The term ‘wideband’ denotes a signal whose bandwidth is not less than 2% of its center frequency, and the term ‘ultra-wideband’ denotes a signal whose bandwidth is not less than 20% of its center frequency. For example, the bandwidth of an ultra-wideband signal may be up to 50% or more of the signal's center frequency. Ultra-wideband signals may be used at frequencies from less than tens of hertz to terahertz and beyond. Although most ultra-wideband use currently falls between 100 MHz and 10 GHz primarily due to present-day regulatory allocations, it is envisioned that future allocations will extend far beyond this frequency range.
FIG. 1 shows an example in the time domain of bursts in three different frequency bands. FIG. 2 shows an alternative representation of these three bursts in the frequency domain, where frequency bands 4, 5, and 6 correspond to waveforms 1, 2, and 3, respectively. In this example, the three frequency bands are easily distinguished from one another in the frequency domain.
The term ‘time slot’ denotes a defined period of time that separates moments at which bursts may be triggered. It may be desirable to observe a convention of triggering bursts only at the start of a time slot, such that during each time slot, no more than one burst is triggered per frequency band.
A period of time may be divided into a continuous series of consecutive and non-overlapping time slots of equal duration. Alternatively, sets of consecutive and non-overlapping time slots of one duration may be separated in time by one or more time slots of a different (e.g. a longer or even a shorter) duration. In a complex high-speed system, the length of a time slot may be measured in picoseconds. In a lower-speed system of less complexity, the length of a time slot may be in the nanosecond range. In other applications, time slots of shorter or greater length may be used as desired.
In the implementations described herein, the same time slot boundaries are observed across the various frequency bands. However, it is contemplated that two or more different time slot arrangements may be applied among the various frequency bands (e.g. that time slots in one frequency band may be longer than time slots in another frequency band, or that time slots in one frequency band may have constant length while time slots in another frequency band have varying length) in other implementations.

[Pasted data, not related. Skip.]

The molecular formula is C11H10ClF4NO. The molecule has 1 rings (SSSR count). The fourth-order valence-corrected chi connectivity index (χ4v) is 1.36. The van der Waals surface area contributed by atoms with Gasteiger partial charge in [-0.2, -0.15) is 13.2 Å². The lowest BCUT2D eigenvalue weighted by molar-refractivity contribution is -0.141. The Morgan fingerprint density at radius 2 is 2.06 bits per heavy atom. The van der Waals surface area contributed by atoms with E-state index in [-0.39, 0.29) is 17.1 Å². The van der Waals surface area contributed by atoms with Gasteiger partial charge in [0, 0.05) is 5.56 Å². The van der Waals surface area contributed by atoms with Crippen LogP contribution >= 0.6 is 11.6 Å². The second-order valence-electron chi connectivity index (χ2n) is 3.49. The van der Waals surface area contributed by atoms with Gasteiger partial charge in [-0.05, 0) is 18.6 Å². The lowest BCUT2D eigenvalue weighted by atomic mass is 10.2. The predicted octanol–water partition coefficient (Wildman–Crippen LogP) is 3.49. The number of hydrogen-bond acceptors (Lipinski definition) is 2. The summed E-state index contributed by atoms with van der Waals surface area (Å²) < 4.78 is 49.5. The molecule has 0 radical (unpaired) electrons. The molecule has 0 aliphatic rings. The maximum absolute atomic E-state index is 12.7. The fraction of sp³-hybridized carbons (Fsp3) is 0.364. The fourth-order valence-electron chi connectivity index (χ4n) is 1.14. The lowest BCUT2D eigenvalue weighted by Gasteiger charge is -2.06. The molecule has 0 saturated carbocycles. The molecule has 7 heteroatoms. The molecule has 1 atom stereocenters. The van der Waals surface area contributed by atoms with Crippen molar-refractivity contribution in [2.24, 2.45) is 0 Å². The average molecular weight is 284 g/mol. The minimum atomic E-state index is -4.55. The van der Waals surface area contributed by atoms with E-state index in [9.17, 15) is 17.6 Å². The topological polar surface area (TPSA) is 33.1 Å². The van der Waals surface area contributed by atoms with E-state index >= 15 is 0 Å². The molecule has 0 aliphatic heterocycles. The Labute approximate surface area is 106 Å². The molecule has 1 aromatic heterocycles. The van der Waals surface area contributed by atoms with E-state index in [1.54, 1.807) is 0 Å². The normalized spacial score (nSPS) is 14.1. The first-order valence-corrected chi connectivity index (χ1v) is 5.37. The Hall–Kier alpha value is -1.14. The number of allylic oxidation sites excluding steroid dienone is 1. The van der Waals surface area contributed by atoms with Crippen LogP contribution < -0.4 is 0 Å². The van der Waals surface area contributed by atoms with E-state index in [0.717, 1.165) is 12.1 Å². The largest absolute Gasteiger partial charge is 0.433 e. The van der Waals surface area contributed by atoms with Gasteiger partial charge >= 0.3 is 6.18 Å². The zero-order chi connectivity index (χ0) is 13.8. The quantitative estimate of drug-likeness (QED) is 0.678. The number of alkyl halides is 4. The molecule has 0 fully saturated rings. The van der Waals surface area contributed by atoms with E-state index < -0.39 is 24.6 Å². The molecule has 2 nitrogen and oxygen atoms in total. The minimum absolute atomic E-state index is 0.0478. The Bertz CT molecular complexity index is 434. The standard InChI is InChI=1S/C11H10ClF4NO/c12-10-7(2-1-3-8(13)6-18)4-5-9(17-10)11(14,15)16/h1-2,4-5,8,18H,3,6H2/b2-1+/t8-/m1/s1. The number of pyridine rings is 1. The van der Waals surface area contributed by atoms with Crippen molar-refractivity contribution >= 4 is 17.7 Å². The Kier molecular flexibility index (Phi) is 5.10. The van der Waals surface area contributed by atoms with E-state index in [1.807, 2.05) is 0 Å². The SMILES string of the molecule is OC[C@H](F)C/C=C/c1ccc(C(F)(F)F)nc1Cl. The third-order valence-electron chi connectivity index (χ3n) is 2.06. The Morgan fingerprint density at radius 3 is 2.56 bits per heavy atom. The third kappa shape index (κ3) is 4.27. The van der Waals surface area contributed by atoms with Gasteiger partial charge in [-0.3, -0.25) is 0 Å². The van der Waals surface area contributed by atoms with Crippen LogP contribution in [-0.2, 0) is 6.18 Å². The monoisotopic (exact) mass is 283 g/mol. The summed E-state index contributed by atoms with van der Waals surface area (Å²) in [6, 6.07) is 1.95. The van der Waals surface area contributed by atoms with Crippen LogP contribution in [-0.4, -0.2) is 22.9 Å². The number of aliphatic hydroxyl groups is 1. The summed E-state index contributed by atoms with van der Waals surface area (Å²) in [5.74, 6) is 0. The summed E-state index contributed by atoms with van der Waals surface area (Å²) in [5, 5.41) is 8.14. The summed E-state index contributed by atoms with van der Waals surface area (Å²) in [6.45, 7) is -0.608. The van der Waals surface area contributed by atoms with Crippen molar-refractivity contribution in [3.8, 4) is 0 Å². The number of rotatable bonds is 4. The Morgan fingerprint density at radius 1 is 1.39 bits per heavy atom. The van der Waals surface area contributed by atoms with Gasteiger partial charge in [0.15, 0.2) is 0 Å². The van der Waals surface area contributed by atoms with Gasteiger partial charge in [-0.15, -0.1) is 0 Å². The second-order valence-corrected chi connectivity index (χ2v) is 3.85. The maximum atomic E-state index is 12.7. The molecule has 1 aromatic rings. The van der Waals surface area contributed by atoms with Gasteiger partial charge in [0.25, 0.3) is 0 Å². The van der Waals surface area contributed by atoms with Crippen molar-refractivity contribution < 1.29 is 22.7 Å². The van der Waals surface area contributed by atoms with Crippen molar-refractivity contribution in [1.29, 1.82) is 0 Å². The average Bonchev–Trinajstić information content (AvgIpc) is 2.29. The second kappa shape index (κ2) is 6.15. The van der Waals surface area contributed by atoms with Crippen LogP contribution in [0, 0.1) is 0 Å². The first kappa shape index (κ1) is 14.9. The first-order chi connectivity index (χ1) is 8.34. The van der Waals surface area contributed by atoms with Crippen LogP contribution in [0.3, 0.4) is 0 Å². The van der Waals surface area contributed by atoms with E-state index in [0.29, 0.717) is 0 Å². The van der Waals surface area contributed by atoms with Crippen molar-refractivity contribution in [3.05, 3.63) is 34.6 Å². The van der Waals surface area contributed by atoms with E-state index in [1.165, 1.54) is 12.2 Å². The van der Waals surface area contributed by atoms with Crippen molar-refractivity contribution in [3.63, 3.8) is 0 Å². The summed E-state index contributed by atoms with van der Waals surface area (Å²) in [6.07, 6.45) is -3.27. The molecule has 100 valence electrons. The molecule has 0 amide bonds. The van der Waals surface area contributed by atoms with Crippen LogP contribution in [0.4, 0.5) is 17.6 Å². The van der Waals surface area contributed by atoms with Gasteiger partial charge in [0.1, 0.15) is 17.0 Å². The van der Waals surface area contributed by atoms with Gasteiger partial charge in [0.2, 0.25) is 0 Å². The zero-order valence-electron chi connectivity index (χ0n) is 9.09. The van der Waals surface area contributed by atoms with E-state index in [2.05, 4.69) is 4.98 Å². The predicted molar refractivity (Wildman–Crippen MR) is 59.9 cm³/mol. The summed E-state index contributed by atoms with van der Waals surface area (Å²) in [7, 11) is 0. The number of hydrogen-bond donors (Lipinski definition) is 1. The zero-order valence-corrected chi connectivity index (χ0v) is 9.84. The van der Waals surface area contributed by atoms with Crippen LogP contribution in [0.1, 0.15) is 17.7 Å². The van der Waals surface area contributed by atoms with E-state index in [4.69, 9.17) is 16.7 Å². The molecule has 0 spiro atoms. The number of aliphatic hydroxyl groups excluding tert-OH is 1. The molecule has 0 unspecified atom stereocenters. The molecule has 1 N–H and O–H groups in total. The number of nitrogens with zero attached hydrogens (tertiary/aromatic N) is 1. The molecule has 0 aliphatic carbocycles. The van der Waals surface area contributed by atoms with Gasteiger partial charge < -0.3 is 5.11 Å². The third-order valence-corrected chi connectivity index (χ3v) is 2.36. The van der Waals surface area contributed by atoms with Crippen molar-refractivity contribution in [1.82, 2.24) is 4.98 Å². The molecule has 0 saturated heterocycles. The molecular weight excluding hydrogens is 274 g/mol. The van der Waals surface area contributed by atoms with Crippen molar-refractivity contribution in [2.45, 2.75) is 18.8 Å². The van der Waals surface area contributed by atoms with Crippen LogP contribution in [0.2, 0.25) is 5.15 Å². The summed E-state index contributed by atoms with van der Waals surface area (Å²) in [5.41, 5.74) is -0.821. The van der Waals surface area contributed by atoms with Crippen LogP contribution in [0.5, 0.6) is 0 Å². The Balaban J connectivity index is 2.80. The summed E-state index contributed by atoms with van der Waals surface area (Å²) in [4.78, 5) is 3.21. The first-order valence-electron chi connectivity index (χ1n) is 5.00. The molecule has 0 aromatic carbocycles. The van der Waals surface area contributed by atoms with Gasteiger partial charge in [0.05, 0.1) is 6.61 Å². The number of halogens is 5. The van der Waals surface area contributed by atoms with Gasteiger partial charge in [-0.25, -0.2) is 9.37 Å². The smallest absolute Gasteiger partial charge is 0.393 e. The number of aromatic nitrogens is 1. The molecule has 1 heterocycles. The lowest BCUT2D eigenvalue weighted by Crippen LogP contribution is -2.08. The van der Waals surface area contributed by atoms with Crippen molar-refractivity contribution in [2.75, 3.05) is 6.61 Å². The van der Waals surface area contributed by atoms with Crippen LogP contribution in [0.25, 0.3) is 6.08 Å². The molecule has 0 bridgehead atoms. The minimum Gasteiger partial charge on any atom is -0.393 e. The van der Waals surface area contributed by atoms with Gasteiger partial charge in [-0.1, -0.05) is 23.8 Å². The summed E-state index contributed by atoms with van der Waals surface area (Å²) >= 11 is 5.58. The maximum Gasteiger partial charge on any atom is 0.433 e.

FIG. 3 is an illustration of two examples in which sets of time slots are separated by periods during which no bursts are launched (‘quiet time’). In example 3A (where different shadings indicate different frequency bands), each burst has a duration shorter than that of a time slot. However, it is also contemplated that in some applications a burst may have a duration longer than a time slot (e.g. as in example 3B), such that two or more bursts may overlap even if their corresponding time slots do not. In such cases, a series of bursts triggered during consecutive time slots in the same frequency band may represent different information than a single burst that extends over the same number of time slots.
The term ‘symbol’ denotes an ordered series of n-tuples that corresponds to an ordered set of data values. The term ‘cluster’ denotes a set of bursts corresponding to a symbol. The term ‘symbol interval’ denotes the period between the start of transmission of a cluster and the start of transmission of the next cluster and includes any ‘quiet time’ between the clusters. These terms are also illustrated by example in FIG. 3 and in FIG. 4, which shows consecutive clusters that each include overlapping bursts. In some applications as described herein, it is possible for no bursts to be launched during one or more of the time slots in each cluster.
‘Quiet time’ periods between clusters may be especially useful, for example, in asynchronous applications. In such cases, it may be desirable for the duration of a quiet time period to be greater than the duration of a time slot.